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I found it hard to find a fitting title. For simplicity let's say I have the following table:

cook_id cook_rating
1       2
1       1
1       3
1       4
1       2
1       2
1       1
1       3
1       5
1       4
2       5
2       2

Now I would like to get an output of 'good' cooks. A good cook is someone who has a rating of at least 70% of 1, 2 or 3, but not 4 or 5.

So in my example table, the cook with id 1 has a total of 10 ratings, 7 of which have type 1, 2 and 3. Only three have type 4 or 5. Therefore the cook with id 1 would be a 'good' cook, and the output should be the cook's id with the number of good ratings.

cook_id cook_rating
1       7

The cook with id 2, however, doesn't satisfy my condition, therefore should not be listed at all.

select cook_id, count(cook_rating) - sum(case when cook_rating = 4 OR cook_rating = 5 then 1 else 0 end) as numberOfGoodRatings from cook
where cook_rating in (1,2,3,4,5)
group by cook_id
order by numberOfGoodRatings desc

However, this doesn't take into account the fact that there might be more 4 or 5 than good ratings, resulting in negative outputs. Plus, the requirement of at least 70% is not included.

share|improve this question
    
I'm sure you'll be interested by the solution of this article. – Denys Séguret Jul 8 '12 at 16:27
    
Nice article, but too complex for my needs. In my case I only want to sort for number of useful ratings, if the person had more then 70% of good ratings. So someone with 10 good ratings and 0 bad rating is still 'worth less' than someone who had 1000 good ratings, but 300 negative ones, even if this is not a good way of rating someone. – Terry Uhlang Jul 8 '12 at 16:37
up vote 3 down vote accepted

You can get this with a comparison in your HAVING clause. If you must have just the two columns in the result set, this can be wrapped as a sub-select select cook_id, positive_ratings FROM (...)

SELECT 
  cook_id, 
  count(cook_rating < 4 OR cook_rating IS NULL) as positive_ratings, 
  count(*) as total_ratings
FROM cook
GROUP BY cook_id
HAVING (positive_ratings / total_ratings) >= 0.70
ORDER BY positive_ratings DESC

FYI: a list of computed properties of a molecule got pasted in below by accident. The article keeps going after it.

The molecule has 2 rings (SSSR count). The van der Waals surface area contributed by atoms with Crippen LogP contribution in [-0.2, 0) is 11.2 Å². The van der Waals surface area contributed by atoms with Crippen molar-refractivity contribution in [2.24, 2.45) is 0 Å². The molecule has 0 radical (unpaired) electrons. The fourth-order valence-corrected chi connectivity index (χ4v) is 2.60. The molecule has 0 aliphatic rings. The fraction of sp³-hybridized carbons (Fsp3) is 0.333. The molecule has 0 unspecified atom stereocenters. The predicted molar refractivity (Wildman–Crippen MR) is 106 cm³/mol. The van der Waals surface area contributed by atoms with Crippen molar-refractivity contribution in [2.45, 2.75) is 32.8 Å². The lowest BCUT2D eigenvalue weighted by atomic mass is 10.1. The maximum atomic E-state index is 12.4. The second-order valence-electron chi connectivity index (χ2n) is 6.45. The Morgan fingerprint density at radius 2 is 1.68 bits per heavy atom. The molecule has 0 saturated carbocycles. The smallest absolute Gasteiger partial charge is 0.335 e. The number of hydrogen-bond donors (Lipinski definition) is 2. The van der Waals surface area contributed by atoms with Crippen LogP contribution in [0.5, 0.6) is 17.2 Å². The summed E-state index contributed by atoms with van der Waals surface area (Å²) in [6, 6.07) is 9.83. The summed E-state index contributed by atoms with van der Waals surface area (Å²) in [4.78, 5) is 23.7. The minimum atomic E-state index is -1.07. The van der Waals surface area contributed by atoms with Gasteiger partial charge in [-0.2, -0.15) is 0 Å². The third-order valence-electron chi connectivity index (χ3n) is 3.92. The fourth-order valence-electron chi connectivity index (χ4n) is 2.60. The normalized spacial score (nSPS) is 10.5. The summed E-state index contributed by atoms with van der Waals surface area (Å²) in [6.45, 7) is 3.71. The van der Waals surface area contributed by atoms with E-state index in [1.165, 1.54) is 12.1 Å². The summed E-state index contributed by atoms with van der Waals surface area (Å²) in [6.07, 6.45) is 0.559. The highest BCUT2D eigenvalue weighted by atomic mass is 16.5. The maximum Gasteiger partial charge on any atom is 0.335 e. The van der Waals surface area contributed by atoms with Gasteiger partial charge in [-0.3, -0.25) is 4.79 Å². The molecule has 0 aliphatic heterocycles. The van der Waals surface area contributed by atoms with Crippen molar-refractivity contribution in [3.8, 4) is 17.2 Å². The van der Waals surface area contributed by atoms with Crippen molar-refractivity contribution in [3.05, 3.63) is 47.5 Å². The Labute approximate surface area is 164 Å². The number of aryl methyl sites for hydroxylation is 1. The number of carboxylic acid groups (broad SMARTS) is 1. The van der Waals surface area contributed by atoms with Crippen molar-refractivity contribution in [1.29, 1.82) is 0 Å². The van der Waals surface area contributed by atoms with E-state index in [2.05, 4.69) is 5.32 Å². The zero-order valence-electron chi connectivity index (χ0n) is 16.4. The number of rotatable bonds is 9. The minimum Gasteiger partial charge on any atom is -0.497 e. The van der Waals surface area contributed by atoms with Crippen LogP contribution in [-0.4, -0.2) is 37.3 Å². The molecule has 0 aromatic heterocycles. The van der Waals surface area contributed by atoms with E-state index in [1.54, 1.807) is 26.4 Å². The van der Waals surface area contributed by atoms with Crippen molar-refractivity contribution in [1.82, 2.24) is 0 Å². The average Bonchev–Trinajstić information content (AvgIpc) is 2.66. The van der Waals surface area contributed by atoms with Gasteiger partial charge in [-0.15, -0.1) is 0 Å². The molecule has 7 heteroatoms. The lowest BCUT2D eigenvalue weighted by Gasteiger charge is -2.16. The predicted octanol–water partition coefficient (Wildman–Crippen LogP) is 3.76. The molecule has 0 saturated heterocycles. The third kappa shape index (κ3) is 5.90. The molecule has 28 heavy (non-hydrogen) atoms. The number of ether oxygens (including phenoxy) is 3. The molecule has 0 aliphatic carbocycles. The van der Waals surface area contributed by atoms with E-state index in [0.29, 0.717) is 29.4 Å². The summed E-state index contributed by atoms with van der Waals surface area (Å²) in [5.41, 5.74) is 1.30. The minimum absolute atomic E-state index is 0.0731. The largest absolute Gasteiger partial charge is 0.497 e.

Edit Note that count(cook_rating < 4) is intended to only count rows where the rating is less than 4. The MySQL documentation says that count will only count non-null rows. I haven't tested this to see if it equates FALSE with NULL but I would be surprised it it doesn't. Worst case scenario we would need to wrap that in an IF(cook_rating < 4, 1,NULL).

share|improve this answer
    
I was just going to ask, what happens if cook_rating is null. I'll try this query, when I get home. I'll probably use coalesce, instead of if. – Terry Uhlang Jul 8 '12 at 17:05
    
If the rating is NULL, it will not be involved in the results at all, since it will not be matched by either the positive_ratings count() or the total_ratings count(). You can ensure this by adding WHERE cook_rating IS NOT NULL – ctrahey Jul 8 '12 at 17:12
    
@TerryUhlang what do you WANT to do if rating is null? – Aprillion Jul 8 '12 at 17:13
    
Forgot to mention. No rating is equal to positiv rating. – Terry Uhlang Jul 8 '12 at 17:21
1  
also modified the total_ratings count() to match those as well (* matches NULLs per the documentation) – ctrahey Jul 8 '12 at 17:25

I suggest you change a little your schema to make this kind of queries trivial.

Suppose you add 5 columns to your cook table, to simply count the number of each ratings :

nb_ratings_1 nb_ratings_2 nb_ratings_3 nb_ratings_4 nb_ratings_5 

Updating such a table when a new rating is entered in DB is trivial, just as would be recomputing those numbers if having redundancy makes you nervous. And it makes all filterings and sortings fast and easy.

share|improve this answer
    
This is not a normalized schema! I would assume the tables in the question are "rating events", which each correspond to a user-rating of a cook, in which case it is very valuable to have each event as a row. Additionally, what happens when you modify the system to support ratings between 1 and 10? Change your schema? – ctrahey Jul 8 '12 at 16:49
    
Of course this wouldn't prevent the saving of each rating individually (that's why I mentioned redundancy). And yes it means you add columns if you change the problem. A database must be practical and fast give the useful results you need. The goal of this propagation structure is to allow most kind of rating/sorting to be fast computed. – Denys Séguret Jul 8 '12 at 16:54

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